At the end of the day one must ask themselves, is it morally acceptable to subject an entire demographic for the wrongdoings of others? Banning the burqa only perpetuates the idea of Islamophobia suggesting that anything culturally or religiously significant in Islamic culture is malevolent in nature. It wouldn’t help with the oppression of Islamic women, but instead would be oppressing them further by taking away their right to freedom of expression and religion.

It’s more important to break the stereotypes and stigmatization of the veil rather than trivialize the meaning it has to Muslim women. Often Western culture tries to trivialize the meaning of the veil and it only perpetuates the stigmas of Muslims being terrorists and women being oppressed. It’s not ISIS, ISIL, Hamas, or even the Taliban hiding under the burqa’s of Islamic women, for it’s the Western condescending nature of judgment and Islamophobia that resides there.

One must come to terms with the fact that hate is not derived from religion, for it comes from a sense of fear of not understanding. It’s not just nor is it fair for Westerners to question the cultural and religious validity of a Muslim woman’s head coverings, and it isn’t right for Muslim women to decide that for the entire demographic. If a country considers itself to be a free nation then there is absolutely no ethical justification that could possibly support the banning of the burqa or any type of veil.

When trying to spread tolerance and freedom, it’s vital to allow every woman the right to decide what she deems fit when veiling herself or not. The idea that Muslim women need to be liberated from their veils unintentionally suggests Western supremacy, but most importantly taking away the validity and freedom that veil gives them. However, when Pakistani feminist Alishba Zarmeen says “What I feel about the ‘hijab-is-my-identity’ apologists is the same thing I feel about Confederate-flag supporters.

Yes, free speech supports your right to sport one — but do not forget the history and traditional use of that symbol.” Before celebrating the choices of free Western women who don these garments, remember to think of the countless more women in Muslim-majority countries who never have the option of removing them,” she puts into perspective how this topic has so many layers that need to be addressed. The burqa has a history and that needs to be acknowledged.

Ultimately the debate on burqas is truly just a sidetracking smokescreen. The real debate is about how Islamic core values, with Jihad and Sharia law, conflict with those of free societies, and their self-determination and free-selves. At the end of the day, this debate isn’t just about the burqa, it’s about the fundaments of Arab and Western society, and until that is widely acknowledged, there can be neither justice for Muslim women nor real progress towards creating a better world where freedom is celebrated.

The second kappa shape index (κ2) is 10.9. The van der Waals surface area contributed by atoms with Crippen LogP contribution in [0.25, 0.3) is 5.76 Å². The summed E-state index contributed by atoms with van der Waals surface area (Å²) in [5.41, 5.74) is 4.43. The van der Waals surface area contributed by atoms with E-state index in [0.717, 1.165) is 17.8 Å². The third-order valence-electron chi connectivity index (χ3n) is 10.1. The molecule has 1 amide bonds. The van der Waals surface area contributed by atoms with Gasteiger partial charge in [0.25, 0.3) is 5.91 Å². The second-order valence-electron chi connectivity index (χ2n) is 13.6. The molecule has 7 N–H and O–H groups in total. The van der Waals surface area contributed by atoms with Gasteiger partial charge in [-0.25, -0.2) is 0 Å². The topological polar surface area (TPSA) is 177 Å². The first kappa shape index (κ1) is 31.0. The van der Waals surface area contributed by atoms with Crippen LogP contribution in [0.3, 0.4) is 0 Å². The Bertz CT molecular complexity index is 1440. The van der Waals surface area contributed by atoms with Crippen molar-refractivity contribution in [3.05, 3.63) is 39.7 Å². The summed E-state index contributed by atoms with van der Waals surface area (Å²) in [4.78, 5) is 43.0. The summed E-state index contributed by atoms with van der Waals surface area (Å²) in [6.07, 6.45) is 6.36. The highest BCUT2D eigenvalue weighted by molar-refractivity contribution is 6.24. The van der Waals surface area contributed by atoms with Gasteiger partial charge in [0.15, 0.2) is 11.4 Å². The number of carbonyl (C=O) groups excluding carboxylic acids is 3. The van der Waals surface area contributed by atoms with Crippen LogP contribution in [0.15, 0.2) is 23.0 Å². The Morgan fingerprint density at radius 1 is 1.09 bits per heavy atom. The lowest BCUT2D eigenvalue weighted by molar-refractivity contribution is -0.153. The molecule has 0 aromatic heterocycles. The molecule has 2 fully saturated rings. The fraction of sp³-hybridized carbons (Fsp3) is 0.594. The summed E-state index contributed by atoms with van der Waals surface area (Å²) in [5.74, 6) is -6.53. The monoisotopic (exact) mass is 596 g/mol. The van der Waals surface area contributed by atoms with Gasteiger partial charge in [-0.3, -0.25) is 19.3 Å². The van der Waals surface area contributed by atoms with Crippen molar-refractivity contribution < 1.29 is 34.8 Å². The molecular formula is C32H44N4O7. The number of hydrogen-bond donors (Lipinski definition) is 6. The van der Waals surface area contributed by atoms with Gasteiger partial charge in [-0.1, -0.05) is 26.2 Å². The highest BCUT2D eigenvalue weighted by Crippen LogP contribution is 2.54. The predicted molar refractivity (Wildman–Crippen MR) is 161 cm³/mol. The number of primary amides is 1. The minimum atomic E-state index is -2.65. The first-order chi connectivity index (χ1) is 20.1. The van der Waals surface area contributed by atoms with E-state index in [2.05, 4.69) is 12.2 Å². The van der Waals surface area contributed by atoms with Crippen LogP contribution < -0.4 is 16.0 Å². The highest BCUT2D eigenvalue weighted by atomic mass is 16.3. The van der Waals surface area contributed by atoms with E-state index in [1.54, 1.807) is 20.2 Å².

Cover Image Credit: Twitter

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This Is How Your Same-Sex Marriage Affects Me As A Catholic Woman

I hear you over there, Bible Bob.

It won't.

Wait, what?

I promise you did read that right. Not what you were expecting me to say, right? Who another person decides to marry will never in any way affect my own marriage whatsoever. Unless they try to marry the person that I want to, then we might have a few problems.

As a kid, I was raised, baptized, and confirmed into an old school Irish Catholic church in the middle of a small, midwestern town.

Not exactly a place that most people would consider to be very liberal or open-minded. Despite this I was taught to love and accept others as a child, to not cast judgment because the only person fit to judge was God. I learned this from my Grandpa, a man whose love of others was only rivaled by his love of sweets and spoiling his grandkids.

While I learned this at an early age, not everyone else in my hometown — or even within my own church — seemed to get the memo. When same-sex marriage was finally legalized country-wide, I cried tears of joy for some of my closest friends who happen to be members of the LGBTQ community.

I was happy while others I knew were disgusted and even enraged.

"That's not what it says in the bible! Marriage is between a man and a woman!"

"God made Adam and Eve for a reason! Man shall not lie with another man as he would a woman!"

"Homosexuality is a sin! It's bad enough that they're all going to hell, now we're letting them marry?"

Alright, Bible Bob, we get it, you don't agree with same-sex relationships. Honestly, that's not the issue. One of our civil liberties as United States citizens is the freedom of religion. If you believe your religion doesn't support homosexuality that's OK.

What isn't OK is thinking that your religious beliefs should dictate others lives.

What isn't OK is using your religion or your beliefs to take away rights from those who chose to live their life differently than you.

Some members of my church are still convinced that their marriage now means less because people are free to marry whoever they want to. Honestly, I wish I was kidding. Tell me again, Brenda how exactly do Steve and Jason's marriage affect yours and Tom's?

It doesn't. Really, it doesn't affect you at all.

Unless Tom suddenly starts having an affair with Steve their marriage has zero effect on you. You never know Brenda, you and Jason might become best friends by the end of the divorce. (And in that case, Brenda and Tom both need to go to church considering the bible also teaches against adultery and divorce.)

I'll say it one more time for the people in the back: same-sex marriage does not affect you even if you or your religion does not support it. If you don't agree with same-sex marriage then do not marry someone of the same sex. Really, it's a simple concept.

It amazes me that I still actually have to discuss this with some people in 2017. And it amazes me that people use God as a reason to hinder the lives of others.

As a proud young Catholic woman, I wholeheartedly support the LGBTQ community with my entire being.

My God taught me to not hold hate so close to my heart. He told me not to judge and to accept others with open arms. My God taught me to love and I hope yours teaches you the same.

Disclaimer - This article in no way is meant to be an insult to the Bible or religion or the LGBTQ community.